Hell, by 1990 people thought Jack Morris and Frank Viola were the same person.
   77. The Id of SugarBear Blanks Posted: August 01, 2012 at 02:55 PM (#4198240)
I lived in Detroit at the time, and despite what you claim there wasn't a feeling that Morris was clearly superior to Dan Petry, or that Morris even deserved to be considered the #1 starter over Petry. We never felt Morris was one of the top 5 pitchers in the league; we thought the Tigers were lucky to have a guy who could give them 250+ quality innings every year, but never considered him irreplacable.

Like Andy Pettitte, you misremember.(*)

Was Morris ever on the trade block? Did the Tigers ever seriously consider trading him? Was he considered by other teams as being someone available in trade? If the Tigers had traded him for Bert Blyleven in the winter of 1984-85, would Tiger fans have been happy?

(*) If you were 10 years old or less in 1984, we'll give you a pass.

how did he receive CYA votes in only 7 of the 16 seasons he was a full-time starter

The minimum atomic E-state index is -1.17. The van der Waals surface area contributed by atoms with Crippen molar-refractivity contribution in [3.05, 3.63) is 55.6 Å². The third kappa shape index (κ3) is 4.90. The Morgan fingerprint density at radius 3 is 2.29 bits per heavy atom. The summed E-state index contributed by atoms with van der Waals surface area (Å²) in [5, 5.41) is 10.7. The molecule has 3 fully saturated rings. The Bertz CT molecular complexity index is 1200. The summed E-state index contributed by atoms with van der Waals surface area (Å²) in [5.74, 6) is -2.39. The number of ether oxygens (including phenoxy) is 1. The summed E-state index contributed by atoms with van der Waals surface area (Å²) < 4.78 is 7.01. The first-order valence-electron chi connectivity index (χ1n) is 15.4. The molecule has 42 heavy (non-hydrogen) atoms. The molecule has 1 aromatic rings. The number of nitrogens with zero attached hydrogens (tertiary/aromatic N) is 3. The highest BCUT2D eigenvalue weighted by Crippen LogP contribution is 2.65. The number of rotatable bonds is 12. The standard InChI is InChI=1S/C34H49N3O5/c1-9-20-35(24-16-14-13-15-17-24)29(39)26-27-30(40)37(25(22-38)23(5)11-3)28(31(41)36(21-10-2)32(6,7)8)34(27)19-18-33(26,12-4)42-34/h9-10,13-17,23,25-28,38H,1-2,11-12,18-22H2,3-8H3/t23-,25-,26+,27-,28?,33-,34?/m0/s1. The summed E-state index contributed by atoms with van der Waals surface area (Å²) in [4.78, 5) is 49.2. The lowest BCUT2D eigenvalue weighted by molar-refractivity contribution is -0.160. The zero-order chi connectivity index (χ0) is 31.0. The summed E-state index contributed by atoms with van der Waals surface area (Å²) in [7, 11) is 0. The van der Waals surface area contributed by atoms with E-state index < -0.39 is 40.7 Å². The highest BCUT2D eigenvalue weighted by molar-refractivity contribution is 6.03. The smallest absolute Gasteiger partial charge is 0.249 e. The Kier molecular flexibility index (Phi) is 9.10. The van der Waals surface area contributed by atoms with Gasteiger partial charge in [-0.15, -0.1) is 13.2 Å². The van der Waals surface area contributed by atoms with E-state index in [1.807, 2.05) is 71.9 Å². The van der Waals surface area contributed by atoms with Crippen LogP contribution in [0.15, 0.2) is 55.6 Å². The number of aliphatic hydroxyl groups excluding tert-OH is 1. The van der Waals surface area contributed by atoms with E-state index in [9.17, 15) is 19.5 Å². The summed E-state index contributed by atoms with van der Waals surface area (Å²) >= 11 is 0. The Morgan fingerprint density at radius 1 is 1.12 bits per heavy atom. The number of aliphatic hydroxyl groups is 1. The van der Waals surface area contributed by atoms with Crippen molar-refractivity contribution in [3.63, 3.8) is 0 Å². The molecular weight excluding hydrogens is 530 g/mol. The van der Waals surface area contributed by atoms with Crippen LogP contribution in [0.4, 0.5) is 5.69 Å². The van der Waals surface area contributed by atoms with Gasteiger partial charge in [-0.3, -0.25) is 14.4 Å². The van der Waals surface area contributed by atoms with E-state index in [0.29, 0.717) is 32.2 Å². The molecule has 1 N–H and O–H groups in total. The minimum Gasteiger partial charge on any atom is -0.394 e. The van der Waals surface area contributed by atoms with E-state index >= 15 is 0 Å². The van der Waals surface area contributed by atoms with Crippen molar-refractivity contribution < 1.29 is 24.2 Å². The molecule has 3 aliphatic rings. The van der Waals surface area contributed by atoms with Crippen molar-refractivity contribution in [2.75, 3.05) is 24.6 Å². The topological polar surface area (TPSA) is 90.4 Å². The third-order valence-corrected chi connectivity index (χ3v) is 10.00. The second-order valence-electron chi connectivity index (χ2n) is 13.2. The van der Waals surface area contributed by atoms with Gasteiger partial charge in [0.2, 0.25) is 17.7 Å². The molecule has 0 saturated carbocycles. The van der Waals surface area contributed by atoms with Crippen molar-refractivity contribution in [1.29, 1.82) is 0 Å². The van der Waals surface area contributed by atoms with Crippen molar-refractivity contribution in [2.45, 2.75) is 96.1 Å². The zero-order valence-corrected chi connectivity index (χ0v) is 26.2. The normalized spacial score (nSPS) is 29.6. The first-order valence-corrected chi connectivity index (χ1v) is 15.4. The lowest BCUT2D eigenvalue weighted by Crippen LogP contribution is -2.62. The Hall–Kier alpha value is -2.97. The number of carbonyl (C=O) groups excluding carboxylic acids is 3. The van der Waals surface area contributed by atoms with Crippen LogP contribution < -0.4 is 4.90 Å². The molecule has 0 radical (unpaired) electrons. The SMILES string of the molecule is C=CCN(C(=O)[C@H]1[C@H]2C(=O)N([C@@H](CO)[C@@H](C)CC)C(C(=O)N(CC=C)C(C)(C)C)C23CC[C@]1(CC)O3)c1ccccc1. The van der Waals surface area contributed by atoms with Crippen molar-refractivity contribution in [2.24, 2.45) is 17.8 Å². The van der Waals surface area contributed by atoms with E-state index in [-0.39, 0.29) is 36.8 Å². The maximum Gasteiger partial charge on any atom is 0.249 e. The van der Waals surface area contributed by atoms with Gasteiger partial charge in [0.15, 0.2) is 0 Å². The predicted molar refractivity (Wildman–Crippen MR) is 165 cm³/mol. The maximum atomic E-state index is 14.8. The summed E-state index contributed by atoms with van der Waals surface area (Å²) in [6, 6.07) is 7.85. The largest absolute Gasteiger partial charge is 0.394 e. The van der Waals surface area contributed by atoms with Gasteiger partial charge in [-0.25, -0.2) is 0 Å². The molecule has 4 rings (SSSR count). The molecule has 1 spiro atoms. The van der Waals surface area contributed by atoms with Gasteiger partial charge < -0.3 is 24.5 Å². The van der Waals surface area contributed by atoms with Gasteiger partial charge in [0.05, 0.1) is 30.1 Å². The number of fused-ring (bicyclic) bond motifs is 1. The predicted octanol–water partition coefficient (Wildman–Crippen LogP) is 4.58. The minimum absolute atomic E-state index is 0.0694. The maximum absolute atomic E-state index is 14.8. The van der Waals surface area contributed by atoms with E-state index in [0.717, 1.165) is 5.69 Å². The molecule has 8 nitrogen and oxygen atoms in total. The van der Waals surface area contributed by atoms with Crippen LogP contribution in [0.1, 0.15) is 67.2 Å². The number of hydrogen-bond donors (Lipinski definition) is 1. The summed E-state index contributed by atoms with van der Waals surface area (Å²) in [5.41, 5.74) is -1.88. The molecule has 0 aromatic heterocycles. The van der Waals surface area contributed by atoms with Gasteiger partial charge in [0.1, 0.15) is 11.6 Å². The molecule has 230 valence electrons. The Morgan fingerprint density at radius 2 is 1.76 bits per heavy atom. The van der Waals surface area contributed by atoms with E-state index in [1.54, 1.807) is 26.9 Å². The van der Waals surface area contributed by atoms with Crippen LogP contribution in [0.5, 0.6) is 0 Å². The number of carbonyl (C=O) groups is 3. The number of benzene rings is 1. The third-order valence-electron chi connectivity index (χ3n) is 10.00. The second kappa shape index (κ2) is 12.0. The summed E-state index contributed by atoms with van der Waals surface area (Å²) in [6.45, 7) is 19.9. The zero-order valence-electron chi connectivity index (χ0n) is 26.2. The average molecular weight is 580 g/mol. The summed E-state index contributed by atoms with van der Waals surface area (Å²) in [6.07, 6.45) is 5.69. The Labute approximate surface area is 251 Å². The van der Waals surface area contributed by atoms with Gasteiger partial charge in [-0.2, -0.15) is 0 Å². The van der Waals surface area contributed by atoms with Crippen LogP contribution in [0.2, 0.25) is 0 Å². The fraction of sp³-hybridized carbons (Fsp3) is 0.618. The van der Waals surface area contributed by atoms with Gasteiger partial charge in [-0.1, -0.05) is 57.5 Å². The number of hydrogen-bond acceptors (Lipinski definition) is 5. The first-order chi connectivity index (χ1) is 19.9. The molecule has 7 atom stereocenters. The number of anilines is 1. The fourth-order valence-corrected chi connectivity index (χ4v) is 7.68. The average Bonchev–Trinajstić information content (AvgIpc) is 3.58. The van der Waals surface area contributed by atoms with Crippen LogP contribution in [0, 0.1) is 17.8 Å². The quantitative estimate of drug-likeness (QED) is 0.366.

Because he had a balky arm and the Tigers called him up too late in 1979, limiting him to 27 (top-grade) starts and he had a balky arm and didn't pitch well in 1989 and 1990.

   78. TDF, situational idiot Posted: August 01, 2012 at 02:56 PM (#4198242)
fixed?

Yay!
   79. GregD Posted: August 01, 2012 at 02:58 PM (#4198244)
Answer this: If he was percieved the way you and Verducci claim, how did he receive CYA votes in only 7 of the 16 seasons he was a full-time starter (do you realize that in his entire career, he received 6 1st place votes for the CYA, spread over 3 separate years)? How did he only make 5 ASG appearances? Beyond meaningless platitudes, where's the actual evidence that contemporary writers (those voting for awards) or managers (those choosing AS teams) thought he was among the greats not in the game but just in his league? You want to ignore his numbers (except, oddly, for his salary) and concentrate on what people in the game "felt" about Morris, yet there isn't any evidence that people in the game at the time felt any differently than most posters here do - Morris was a good pitcher for a long time who had an iconic moment, but nothing else.


Rank by Cy Young Award shares, career:
72--Bob Welch
73--Jack Morris
74--Steve Stone

By comparison:

Rank by MVP shares, career:
28--Dave Parker
29--Jim Rice (tie) Mike Piazza
31--Manny Ramirez